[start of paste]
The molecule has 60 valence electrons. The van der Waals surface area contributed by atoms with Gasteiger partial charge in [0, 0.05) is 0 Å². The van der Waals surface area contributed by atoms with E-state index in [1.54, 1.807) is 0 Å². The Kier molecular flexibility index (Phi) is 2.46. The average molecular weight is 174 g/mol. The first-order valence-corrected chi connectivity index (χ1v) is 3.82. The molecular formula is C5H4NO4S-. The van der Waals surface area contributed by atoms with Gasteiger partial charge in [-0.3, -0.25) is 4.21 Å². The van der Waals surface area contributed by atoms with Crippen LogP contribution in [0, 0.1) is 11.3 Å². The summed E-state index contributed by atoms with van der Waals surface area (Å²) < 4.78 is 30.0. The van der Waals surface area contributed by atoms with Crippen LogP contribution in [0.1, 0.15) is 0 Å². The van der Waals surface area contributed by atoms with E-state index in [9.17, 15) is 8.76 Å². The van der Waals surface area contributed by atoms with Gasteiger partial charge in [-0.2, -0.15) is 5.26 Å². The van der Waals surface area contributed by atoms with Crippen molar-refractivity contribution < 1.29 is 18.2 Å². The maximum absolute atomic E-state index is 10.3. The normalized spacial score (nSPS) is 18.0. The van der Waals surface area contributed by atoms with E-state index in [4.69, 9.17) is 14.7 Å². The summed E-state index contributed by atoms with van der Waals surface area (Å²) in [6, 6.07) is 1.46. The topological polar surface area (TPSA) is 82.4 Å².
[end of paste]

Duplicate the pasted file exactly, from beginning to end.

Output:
The molecule has 60 valence electrons. The van der Waals surface area contributed by atoms with Gasteiger partial charge in [0, 0.05) is 0 Å². The van der Waals surface area contributed by atoms with E-state index in [1.54, 1.807) is 0 Å². The Kier molecular flexibility index (Phi) is 2.46. The average molecular weight is 174 g/mol. The first-order valence-corrected chi connectivity index (χ1v) is 3.82. The molecular formula is C5H4NO4S-. The van der Waals surface area contributed by atoms with Gasteiger partial charge in [-0.3, -0.25) is 4.21 Å². The van der Waals surface area contributed by atoms with Crippen LogP contribution in [0, 0.1) is 11.3 Å². The summed E-state index contributed by atoms with van der Waals surface area (Å²) < 4.78 is 30.0. The van der Waals surface area contributed by atoms with Crippen LogP contribution in [0.1, 0.15) is 0 Å². The van der Waals surface area contributed by atoms with E-state index in [9.17, 15) is 8.76 Å². The van der Waals surface area contributed by atoms with Gasteiger partial charge in [-0.2, -0.15) is 5.26 Å². The van der Waals surface area contributed by atoms with Crippen molar-refractivity contribution < 1.29 is 18.2 Å². The maximum absolute atomic E-state index is 10.3. The normalized spacial score (nSPS) is 18.0. The van der Waals surface area contributed by atoms with E-state index in [4.69, 9.17) is 14.7 Å². The summed E-state index contributed by atoms with van der Waals surface area (Å²) in [6, 6.07) is 1.46. The topological polar surface area (TPSA) is 82.4 Å².